Why the forecast on your weather app changes so often

A screengrab of the iPhone weather app on Monday, April 3, shows a high of 87 degrees in the forecast for next Wednesday. (FOX 9)

You don't have to be a meteorologist to know the forecast changes quickly. 

There are many reasons for this, but the basic principle is that the atmosphere is constantly in flux. As it changes, new data is ingested into computer models which can lead to different results moving forward. Then meteorologists adjust their forecast accordingly. That's what's involved when trying to predict the future. But over the last couple of days, the forecast seemingly went from winter to summer.

About 85% of U.S. adults use a smartphone on a daily basis and all of those phones come with a weather app ... and many choose to download more depending on their preferences. Therefore, many Minnesotans may have noticed on Monday and Tuesday of this week the second half of your 7-, 10-, or 14-day forecast on your app of choice drastically changed. Suddenly upper 80s were randomly appearing toward the middle of next week. But if you looked a few hours later, temperatures changed drastically again ... falling by some 20 degrees. A few hours later, they went back up ... and it's been this endless cycle of up and down since. 

So what's the deal?

Weather apps are almost entirely automated. They have to be because most use your GPS location to display the current conditions and then a forecast for the days and weeks ahead. They have to be automated because it would take an almost unlimited number of humans to be able to develop a forecast for nearly every GPS location in the United States, let alone the world. This is great if you want to know some basic weather info for your area, but there are certainly some downsides to automation that aren't widely known. 


Because the app is automated, the forecast comes straight from a computer model without any human interaction. In many cases, it comes from the GFS (Global Forecast System) model, which is considered the standard U.S. global model produced by the U.S. government. It's called a global model because it ingests data and creates a forecast for the entire globe. There are other computer models that encompass just North America, Europe, or other locations. This is the main reason why the GFS is often used because then the apps forecast can be used by the downloader anywhere in the world. 

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The downside to using a forecast direct from just a single computer model is that it can often lead to wild swings in temperature that meteorologists usually adjust for when forecasting. Many watched this unfold through the first half of this week as the GFS was adjusting to a significant pattern change here in Minnesota. This adjustment often comes with wild swings in individual model run, but will calm down as the day gets closer.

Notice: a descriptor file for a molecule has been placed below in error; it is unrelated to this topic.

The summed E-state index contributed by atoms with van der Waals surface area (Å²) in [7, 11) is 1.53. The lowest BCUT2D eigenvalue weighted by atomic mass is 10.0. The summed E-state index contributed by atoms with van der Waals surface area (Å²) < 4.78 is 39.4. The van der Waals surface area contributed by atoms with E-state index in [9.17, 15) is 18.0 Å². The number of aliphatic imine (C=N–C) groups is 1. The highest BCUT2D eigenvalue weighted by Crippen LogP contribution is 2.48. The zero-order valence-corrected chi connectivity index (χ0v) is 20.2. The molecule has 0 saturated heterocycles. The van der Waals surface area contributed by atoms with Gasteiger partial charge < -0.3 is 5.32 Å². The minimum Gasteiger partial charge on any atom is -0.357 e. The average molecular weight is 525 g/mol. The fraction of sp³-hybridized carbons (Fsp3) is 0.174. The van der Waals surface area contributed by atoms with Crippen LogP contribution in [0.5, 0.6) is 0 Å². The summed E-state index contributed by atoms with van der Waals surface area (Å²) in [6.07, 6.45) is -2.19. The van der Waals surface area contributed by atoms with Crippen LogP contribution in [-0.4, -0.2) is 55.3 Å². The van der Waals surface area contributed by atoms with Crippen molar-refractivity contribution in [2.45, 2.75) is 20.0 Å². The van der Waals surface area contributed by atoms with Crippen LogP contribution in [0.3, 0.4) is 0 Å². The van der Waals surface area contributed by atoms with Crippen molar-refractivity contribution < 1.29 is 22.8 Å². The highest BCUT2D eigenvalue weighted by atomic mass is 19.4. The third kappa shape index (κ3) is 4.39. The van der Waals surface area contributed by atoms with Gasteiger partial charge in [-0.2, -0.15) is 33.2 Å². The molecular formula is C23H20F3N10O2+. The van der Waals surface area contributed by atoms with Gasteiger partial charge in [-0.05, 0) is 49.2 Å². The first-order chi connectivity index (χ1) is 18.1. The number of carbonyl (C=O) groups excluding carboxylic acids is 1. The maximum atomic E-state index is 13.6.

If you missed it, here's an example of what you may have seen. The following images are from four consecutive runs of the GFS model late Monday and into Tuesday. This computer model constantly ingests data and then will run its algorithm to get a forecast for every location on Earth every 6 hours. So it produces a forecast four times a day for the upcoming 10 days. 

Here's the direct model data from Monday afternoon through Tuesday morning:


Model 1


Model 2


Model 3


Model 4

Clearly, the temperatures listed in each release 6 hours apart are drastically different. Meteorologists are taught all of this in school and we see trends like this daily, but the "average Joe or Jane" would not know this and just adds more fuel to the fire that "meteorologists can't get it right." This is just the reality when using a computer model because it is asked to come up with one solution for a set of data every time it runs. 

So how can you make this information useful?

Well, in those same computer model forecasts, notice the first couple of days in the forecast don't change much. This is because those days are in the near term when fewer things can happen and the overall pattern is widely known leading to more certainty and a more consistent forecast. But the further you get in time, the more variables can change the forecast, which could lead to drastically different results. 


A large pattern shift is likely to show up in Minnesota starting this weekend, which is likely to push us into the 60s and could get us into the 70s for the first time this year by early next week. But could we even get to 80 degrees?  (FOX 9)

So what you can do to help curate your forecast is take anything after five days with a large bit of skepticism. It can be correct, but after day five, focus more on overall trends instead of the exact number. Notice if temperatures are climbing or falling, or if the overall look of things is warmer. 

For example, next week — even if we don't get to the 80s, each and every day is far warmer than this week. So the overall trend is to experience some warmer temperatures, but just how warm remains to be seen.